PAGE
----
Mockingbird Author Harper Lee Sues Museum Over Trademark
Legendary “To Kill a Mockingbird” author Harper Lee has filed a lawsuit against a museum in the Alabama town the novel was based in for unauthorized use of her name and the name of her book.
The Monroe County Heritage Museum in Monroeville, where the 87-year-old author resides, makes a number of references to Lee and her book, including on merchandise for sale in its gift shop.
“The museum seeks to profit from the unauthorized use of the protected names and trademarks of ‘Harper Lee’ and ‘To Kill A Mockingbird,’” the suit claims. “The town’s desire to capitalize upon the fame of To Kill A Mockingbird is unmistakable: Monroeville’s town logo features an image of a mockingbird and the cupola of the Old County Courthouse, which was the setting for the dramatic trial in To Kill A Mockingbird.”
The 1960 novel, depicting lawyer Atticus Finch attempting to defend a black man from false rape charges in the fictional Alabama town of Maycomb, is one of the most widely read in the world, having sold over 30 million copies in 25 languages.
The lawsuit also claims that Lee attempted to register a trademark for the title “To Kill a Mockingbird” to be used on clothing but the museum opposed the move.
The museum is pushing back. “Every single statement in the lawsuit is either false, meritless, or both,” attorney Matthew I. Goforth said in a statement. “It is sad that Harper Lee’s greedy handlers have seen fit to attack the non-profit museum in her hometown that has been honoring her legacy and the town’s rich history associated with that legacy for over 20 years. Unfortunately for Harper Lee, those handlers are doing nothing but squandering her money with this lawsuit. The museum is squarely within its rights to carry out its mission as it always has.”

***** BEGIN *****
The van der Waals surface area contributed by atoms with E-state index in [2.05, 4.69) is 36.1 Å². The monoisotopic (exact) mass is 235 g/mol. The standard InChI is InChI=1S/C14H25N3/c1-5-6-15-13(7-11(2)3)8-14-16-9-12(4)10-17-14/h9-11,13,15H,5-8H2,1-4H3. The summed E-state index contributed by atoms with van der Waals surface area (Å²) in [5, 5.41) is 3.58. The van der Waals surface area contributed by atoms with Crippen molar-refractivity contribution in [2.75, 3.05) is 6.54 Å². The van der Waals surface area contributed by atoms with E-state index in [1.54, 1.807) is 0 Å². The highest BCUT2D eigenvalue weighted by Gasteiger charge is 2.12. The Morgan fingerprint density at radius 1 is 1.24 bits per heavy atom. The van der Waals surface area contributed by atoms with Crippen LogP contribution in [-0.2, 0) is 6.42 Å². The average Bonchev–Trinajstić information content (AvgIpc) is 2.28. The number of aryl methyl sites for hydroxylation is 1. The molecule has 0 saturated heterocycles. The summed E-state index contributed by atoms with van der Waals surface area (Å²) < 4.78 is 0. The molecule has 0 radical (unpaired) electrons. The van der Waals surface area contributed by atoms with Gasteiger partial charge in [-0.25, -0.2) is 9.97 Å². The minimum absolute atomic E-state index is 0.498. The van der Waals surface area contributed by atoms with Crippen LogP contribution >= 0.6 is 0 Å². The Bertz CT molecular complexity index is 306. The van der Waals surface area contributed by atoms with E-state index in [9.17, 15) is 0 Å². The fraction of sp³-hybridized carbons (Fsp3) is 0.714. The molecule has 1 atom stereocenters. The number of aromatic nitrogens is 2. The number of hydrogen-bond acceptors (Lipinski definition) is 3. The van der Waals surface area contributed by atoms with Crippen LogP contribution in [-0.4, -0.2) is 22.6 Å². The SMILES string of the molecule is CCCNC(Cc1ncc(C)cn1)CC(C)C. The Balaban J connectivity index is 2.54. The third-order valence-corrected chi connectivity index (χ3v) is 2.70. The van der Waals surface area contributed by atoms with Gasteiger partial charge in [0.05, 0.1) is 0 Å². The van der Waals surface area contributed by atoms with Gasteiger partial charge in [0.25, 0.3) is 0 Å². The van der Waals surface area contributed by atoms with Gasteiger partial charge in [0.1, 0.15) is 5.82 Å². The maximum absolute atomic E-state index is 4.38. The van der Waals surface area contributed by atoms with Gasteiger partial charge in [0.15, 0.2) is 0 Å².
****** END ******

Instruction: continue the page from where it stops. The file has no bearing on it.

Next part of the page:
This isn’t the only Mockingbird-related litigation in which the author is involved. Earlier this year Lee settled an unrelated suit that alleged that an unscrupulous literary agent had tricked her into signing the book’s copyright over to him.
Free Speech Doctrine
Trademark protections are not absolute and museums have a right to refer to works under certain circumstances.
“The First Amendment free speech doctrine does the best job of protecting the non-permissive use of trademarks in historical and educational contexts, and in expressive contexts generally,” says Ann M. Bartow, a professor at Pace Law School. “The dispute sounds a little bit like Mattel v. MCA, in which the song ‘Barbie Girl’ was found not to infringe or dilute Mattel’s trademark rights in ‘Barbie’ and ‘Ken.’ If what the defendant is doing qualifies as expressive speech, it would not be something trademark rights should impede.”
There’s also a form of fair use doctrine that could potentially work in the museum’s favor. “The so called ‘nominative fair use defense’ protects the ability to use a trademark to refer to a trademark owner or its goods or services for speech related purposes such as reporting, commentary, criticism, parody, and comparative advertising,” Bartow says. “The nominative fair use defense requires: (1) that the trademark owner, good, or service in question must not be readily identifiable without use of the trademark; (2) that the defendant use only as much of the mark as is necessary to identify the trademark owner, good, or service; and (3) the defendant must do nothing that would suggest sponsorship or endorsement by the trademark owner.”
Lee clearly thinks the museum does not meet the standard. “Historical facts belong to the world, but fiction and trademarks are protected by law,” the suit states. “The Museum has steadfastly ignored Ms. Lee’s demands that it cease and desist from its illegal action.”